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Legislation Pushes To Ban Fake Guns

BALTIMORE, Md. (WJZ)-- A new push from council member, Jim Kraft, could put a citywide ban on replica guns, taking them out of the hands of children and teens.

This comes just days after a teen with a fake gun was shot and killed by police in Ohio, and just months after Baltimore City police shot a 13-year-old with a similar replica gun.

It's a growing problem across the country and now Baltimore is looking to crack down.

In the heat of the moment, replica guns force officers to make split second decisions. Potential life or death scenarios becoming all too common nationwide.

"This is such an easy problem to resolve," said district one Councilman Jim Kraft.

In 2014, 12-year-old Tamir Rice was shot and killed by police in Cleveland while holding a pellet gun. This and other incidents sparked outrage, and now have Baltimore City Councilman Jim Kraft pushing for legislation to ban replica guns citywide.

"We have too many children who have real guns and we have too many children who use real guns," said Kraft.

Even though Councilman Kraft just introduced the bill on Monday night, it's quickly gaining support from some of the city's top leaders.

"These are dead ringers, they look like the real thing," said Baltimore City Police Commissioner Kevin Davis. "Police officers in the heat of the moment, in a scenario where it's potentially life or death, no human has the capacity to differentiate between the vast majority of these firearms and the real thing."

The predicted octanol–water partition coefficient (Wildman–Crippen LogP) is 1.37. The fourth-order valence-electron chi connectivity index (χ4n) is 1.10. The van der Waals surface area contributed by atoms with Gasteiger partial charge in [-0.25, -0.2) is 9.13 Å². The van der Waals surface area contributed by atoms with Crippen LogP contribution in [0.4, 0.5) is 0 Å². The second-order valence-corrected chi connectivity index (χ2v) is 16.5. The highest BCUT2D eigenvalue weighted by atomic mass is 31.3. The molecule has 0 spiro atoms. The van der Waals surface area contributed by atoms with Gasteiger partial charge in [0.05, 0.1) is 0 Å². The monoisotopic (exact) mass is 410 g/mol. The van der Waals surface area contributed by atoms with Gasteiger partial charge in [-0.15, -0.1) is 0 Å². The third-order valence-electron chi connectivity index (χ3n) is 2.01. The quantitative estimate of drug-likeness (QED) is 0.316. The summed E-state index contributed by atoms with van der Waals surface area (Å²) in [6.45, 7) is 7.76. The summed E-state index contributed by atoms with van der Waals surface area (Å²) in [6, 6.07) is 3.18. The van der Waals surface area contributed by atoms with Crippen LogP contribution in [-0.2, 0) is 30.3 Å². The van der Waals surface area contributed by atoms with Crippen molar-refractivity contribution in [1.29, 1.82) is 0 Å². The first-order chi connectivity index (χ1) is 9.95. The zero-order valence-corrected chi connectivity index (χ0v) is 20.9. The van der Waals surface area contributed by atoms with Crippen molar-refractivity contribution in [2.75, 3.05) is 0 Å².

Davis says it's legislation that will undoubtedly save lives. "If we take that replica firearm from a kid and that kid no longer has the ability to posses it, we have no idea then what we prevent the next day, the next week."

Mayor Stephanie Rawlings-Blake said she supports the concept of the idea. "I'm supportive of the concept but we have to see how the bill develops in city council. We have too many instances across the country where toy guns and replica guns have been confused with real guns, putting our children in harms way."

In a city that can speak from experience. New York, Chicago and Washington D.C. all have imposed restrictions on replica firearms.

The bill in Baltimore City could get final approval by December.

"Something good must come out of a tragic situation," said Davis.

According to the Washington Post, since the start of 2015, there have been at least 60 deadly police shootings by people holding toy guns.



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